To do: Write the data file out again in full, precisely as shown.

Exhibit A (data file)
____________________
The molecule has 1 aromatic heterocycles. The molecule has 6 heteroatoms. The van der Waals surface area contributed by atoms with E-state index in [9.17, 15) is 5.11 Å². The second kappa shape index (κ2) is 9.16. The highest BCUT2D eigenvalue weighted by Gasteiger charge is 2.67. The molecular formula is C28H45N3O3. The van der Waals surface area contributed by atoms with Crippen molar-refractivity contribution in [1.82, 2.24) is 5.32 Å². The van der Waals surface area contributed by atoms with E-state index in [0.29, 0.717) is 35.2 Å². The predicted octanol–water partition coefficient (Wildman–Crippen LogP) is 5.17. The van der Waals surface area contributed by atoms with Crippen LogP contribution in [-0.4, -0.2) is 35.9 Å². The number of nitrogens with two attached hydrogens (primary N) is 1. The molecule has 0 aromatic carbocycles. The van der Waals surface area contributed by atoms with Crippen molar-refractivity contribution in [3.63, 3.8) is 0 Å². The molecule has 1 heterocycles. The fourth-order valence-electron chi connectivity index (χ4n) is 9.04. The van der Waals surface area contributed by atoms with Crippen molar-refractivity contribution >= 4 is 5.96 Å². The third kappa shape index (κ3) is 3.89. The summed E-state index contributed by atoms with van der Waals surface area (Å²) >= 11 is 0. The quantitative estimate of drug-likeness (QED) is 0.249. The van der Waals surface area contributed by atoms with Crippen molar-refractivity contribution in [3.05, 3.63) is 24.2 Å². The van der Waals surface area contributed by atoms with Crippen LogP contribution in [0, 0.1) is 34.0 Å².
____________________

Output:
The molecule has 1 aromatic heterocycles. The molecule has 6 heteroatoms. The van der Waals surface area contributed by atoms with E-state index in [9.17, 15) is 5.11 Å². The second kappa shape index (κ2) is 9.16. The highest BCUT2D eigenvalue weighted by Gasteiger charge is 2.67. The molecular formula is C28H45N3O3. The van der Waals surface area contributed by atoms with Crippen molar-refractivity contribution in [1.82, 2.24) is 5.32 Å². The van der Waals surface area contributed by atoms with E-state index in [0.29, 0.717) is 35.2 Å². The predicted octanol–water partition coefficient (Wildman–Crippen LogP) is 5.17. The van der Waals surface area contributed by atoms with Crippen LogP contribution in [-0.4, -0.2) is 35.9 Å². The number of nitrogens with two attached hydrogens (primary N) is 1. The molecule has 0 aromatic carbocycles. The van der Waals surface area contributed by atoms with Crippen molar-refractivity contribution in [3.63, 3.8) is 0 Å². The molecule has 1 heterocycles. The fourth-order valence-electron chi connectivity index (χ4n) is 9.04. The van der Waals surface area contributed by atoms with Crippen molar-refractivity contribution >= 4 is 5.96 Å². The third kappa shape index (κ3) is 3.89. The summed E-state index contributed by atoms with van der Waals surface area (Å²) >= 11 is 0. The quantitative estimate of drug-likeness (QED) is 0.249. The van der Waals surface area contributed by atoms with Crippen molar-refractivity contribution in [3.05, 3.63) is 24.2 Å². The van der Waals surface area contributed by atoms with Crippen LogP contribution in [0, 0.1) is 34.0 Å².